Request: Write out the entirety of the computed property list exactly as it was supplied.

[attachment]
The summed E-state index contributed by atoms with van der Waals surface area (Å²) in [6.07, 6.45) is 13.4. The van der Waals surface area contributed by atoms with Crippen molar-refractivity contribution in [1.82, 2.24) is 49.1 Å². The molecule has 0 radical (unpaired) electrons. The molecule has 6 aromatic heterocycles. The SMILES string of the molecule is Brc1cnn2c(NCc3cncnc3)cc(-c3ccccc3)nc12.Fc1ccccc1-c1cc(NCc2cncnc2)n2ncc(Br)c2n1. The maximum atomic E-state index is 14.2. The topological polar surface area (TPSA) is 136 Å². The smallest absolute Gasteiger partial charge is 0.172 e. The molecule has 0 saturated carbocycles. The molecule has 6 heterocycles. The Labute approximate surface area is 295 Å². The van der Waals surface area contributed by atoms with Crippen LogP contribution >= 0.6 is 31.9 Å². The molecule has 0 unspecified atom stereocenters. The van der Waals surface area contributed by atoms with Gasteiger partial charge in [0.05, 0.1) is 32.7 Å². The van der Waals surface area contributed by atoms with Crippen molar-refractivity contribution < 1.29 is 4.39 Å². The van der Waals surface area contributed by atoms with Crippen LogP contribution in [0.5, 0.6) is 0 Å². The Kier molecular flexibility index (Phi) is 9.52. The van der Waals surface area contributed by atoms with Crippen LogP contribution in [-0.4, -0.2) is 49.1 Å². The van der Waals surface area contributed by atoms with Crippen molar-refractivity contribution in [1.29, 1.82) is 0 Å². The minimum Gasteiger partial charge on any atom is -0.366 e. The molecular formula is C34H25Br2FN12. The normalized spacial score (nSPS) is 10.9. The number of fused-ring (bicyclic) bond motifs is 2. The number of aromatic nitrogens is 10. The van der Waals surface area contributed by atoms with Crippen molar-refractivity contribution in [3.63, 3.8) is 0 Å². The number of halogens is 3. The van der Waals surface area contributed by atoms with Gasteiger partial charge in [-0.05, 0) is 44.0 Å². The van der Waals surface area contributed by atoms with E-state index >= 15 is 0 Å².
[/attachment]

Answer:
The summed E-state index contributed by atoms with van der Waals surface area (Å²) in [6.07, 6.45) is 13.4. The van der Waals surface area contributed by atoms with Crippen molar-refractivity contribution in [1.82, 2.24) is 49.1 Å². The molecule has 0 radical (unpaired) electrons. The molecule has 6 aromatic heterocycles. The SMILES string of the molecule is Brc1cnn2c(NCc3cncnc3)cc(-c3ccccc3)nc12.Fc1ccccc1-c1cc(NCc2cncnc2)n2ncc(Br)c2n1. The maximum atomic E-state index is 14.2. The topological polar surface area (TPSA) is 136 Å². The smallest absolute Gasteiger partial charge is 0.172 e. The molecule has 0 saturated carbocycles. The molecule has 6 heterocycles. The Labute approximate surface area is 295 Å². The van der Waals surface area contributed by atoms with Crippen LogP contribution >= 0.6 is 31.9 Å². The molecule has 0 unspecified atom stereocenters. The van der Waals surface area contributed by atoms with Gasteiger partial charge in [0.05, 0.1) is 32.7 Å². The van der Waals surface area contributed by atoms with Crippen molar-refractivity contribution < 1.29 is 4.39 Å². The van der Waals surface area contributed by atoms with Crippen LogP contribution in [0.5, 0.6) is 0 Å². The Kier molecular flexibility index (Phi) is 9.52. The van der Waals surface area contributed by atoms with Crippen LogP contribution in [-0.4, -0.2) is 49.1 Å². The van der Waals surface area contributed by atoms with Crippen molar-refractivity contribution in [1.29, 1.82) is 0 Å². The minimum Gasteiger partial charge on any atom is -0.366 e. The molecular formula is C34H25Br2FN12. The normalized spacial score (nSPS) is 10.9. The number of fused-ring (bicyclic) bond motifs is 2. The number of aromatic nitrogens is 10. The van der Waals surface area contributed by atoms with Crippen molar-refractivity contribution in [3.63, 3.8) is 0 Å². The number of halogens is 3. The van der Waals surface area contributed by atoms with Gasteiger partial charge in [-0.05, 0) is 44.0 Å². The van der Waals surface area contributed by atoms with E-state index >= 15 is 0 Å².